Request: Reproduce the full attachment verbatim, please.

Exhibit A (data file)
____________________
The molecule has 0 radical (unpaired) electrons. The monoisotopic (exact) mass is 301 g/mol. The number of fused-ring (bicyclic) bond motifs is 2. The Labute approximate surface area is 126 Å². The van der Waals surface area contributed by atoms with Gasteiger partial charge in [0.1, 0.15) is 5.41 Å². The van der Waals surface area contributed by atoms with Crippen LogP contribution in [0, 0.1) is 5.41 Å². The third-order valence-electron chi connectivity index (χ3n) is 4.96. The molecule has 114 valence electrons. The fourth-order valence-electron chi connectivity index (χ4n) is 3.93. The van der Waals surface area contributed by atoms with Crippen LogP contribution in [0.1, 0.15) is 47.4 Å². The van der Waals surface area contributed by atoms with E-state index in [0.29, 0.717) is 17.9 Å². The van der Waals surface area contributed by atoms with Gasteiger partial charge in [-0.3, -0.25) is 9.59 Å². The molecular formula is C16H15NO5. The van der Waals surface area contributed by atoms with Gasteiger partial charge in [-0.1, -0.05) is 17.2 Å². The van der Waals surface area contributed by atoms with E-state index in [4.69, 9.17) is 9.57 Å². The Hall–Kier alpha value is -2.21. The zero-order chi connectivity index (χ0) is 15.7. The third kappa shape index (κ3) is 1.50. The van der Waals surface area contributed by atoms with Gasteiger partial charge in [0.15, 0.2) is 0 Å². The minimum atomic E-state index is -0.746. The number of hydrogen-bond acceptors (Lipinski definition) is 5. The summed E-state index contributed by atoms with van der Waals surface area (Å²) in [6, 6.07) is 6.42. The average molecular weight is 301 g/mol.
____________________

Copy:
The molecule has 0 radical (unpaired) electrons. The monoisotopic (exact) mass is 301 g/mol. The number of fused-ring (bicyclic) bond motifs is 2. The Labute approximate surface area is 126 Å². The van der Waals surface area contributed by atoms with Gasteiger partial charge in [0.1, 0.15) is 5.41 Å². The van der Waals surface area contributed by atoms with Crippen LogP contribution in [0, 0.1) is 5.41 Å². The third-order valence-electron chi connectivity index (χ3n) is 4.96. The molecule has 114 valence electrons. The fourth-order valence-electron chi connectivity index (χ4n) is 3.93. The van der Waals surface area contributed by atoms with Crippen LogP contribution in [0.1, 0.15) is 47.4 Å². The van der Waals surface area contributed by atoms with E-state index in [0.29, 0.717) is 17.9 Å². The van der Waals surface area contributed by atoms with Gasteiger partial charge in [-0.3, -0.25) is 9.59 Å². The molecular formula is C16H15NO5. The van der Waals surface area contributed by atoms with Gasteiger partial charge in [-0.1, -0.05) is 17.2 Å². The van der Waals surface area contributed by atoms with E-state index in [4.69, 9.17) is 9.57 Å². The Hall–Kier alpha value is -2.21. The zero-order chi connectivity index (χ0) is 15.7. The third kappa shape index (κ3) is 1.50. The van der Waals surface area contributed by atoms with Gasteiger partial charge in [0.15, 0.2) is 0 Å². The minimum atomic E-state index is -0.746. The number of hydrogen-bond acceptors (Lipinski definition) is 5. The summed E-state index contributed by atoms with van der Waals surface area (Å²) in [6, 6.07) is 6.42. The average molecular weight is 301 g/mol.